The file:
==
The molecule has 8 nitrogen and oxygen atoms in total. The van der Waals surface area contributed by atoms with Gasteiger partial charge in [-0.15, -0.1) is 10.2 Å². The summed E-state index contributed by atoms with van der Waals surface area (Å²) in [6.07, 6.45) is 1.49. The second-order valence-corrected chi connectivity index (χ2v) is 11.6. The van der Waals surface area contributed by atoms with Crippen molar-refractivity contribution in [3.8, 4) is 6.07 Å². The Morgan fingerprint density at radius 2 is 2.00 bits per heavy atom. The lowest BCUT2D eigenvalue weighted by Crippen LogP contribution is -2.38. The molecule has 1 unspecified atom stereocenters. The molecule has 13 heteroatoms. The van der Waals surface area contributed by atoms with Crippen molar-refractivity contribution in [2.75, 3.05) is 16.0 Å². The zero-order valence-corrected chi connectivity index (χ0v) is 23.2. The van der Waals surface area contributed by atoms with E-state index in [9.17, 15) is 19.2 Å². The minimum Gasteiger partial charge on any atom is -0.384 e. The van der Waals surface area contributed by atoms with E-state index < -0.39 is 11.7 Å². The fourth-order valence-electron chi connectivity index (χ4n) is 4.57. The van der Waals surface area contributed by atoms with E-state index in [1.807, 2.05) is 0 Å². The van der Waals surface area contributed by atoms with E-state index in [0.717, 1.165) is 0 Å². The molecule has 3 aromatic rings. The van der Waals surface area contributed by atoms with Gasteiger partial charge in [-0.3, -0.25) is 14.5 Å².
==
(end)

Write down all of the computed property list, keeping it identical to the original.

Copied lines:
The molecule has 8 nitrogen and oxygen atoms in total. The van der Waals surface area contributed by atoms with Gasteiger partial charge in [-0.15, -0.1) is 10.2 Å². The summed E-state index contributed by atoms with van der Waals surface area (Å²) in [6.07, 6.45) is 1.49. The second-order valence-corrected chi connectivity index (χ2v) is 11.6. The van der Waals surface area contributed by atoms with Crippen molar-refractivity contribution in [3.8, 4) is 6.07 Å². The Morgan fingerprint density at radius 2 is 2.00 bits per heavy atom. The lowest BCUT2D eigenvalue weighted by Crippen LogP contribution is -2.38. The molecule has 1 unspecified atom stereocenters. The molecule has 13 heteroatoms. The van der Waals surface area contributed by atoms with Crippen molar-refractivity contribution in [2.75, 3.05) is 16.0 Å². The zero-order valence-corrected chi connectivity index (χ0v) is 23.2. The van der Waals surface area contributed by atoms with E-state index in [9.17, 15) is 19.2 Å². The minimum Gasteiger partial charge on any atom is -0.384 e. The van der Waals surface area contributed by atoms with E-state index < -0.39 is 11.7 Å². The fourth-order valence-electron chi connectivity index (χ4n) is 4.57. The van der Waals surface area contributed by atoms with E-state index in [1.807, 2.05) is 0 Å². The van der Waals surface area contributed by atoms with E-state index in [0.717, 1.165) is 0 Å². The molecule has 3 aromatic rings. The van der Waals surface area contributed by atoms with Gasteiger partial charge in [-0.3, -0.25) is 14.5 Å².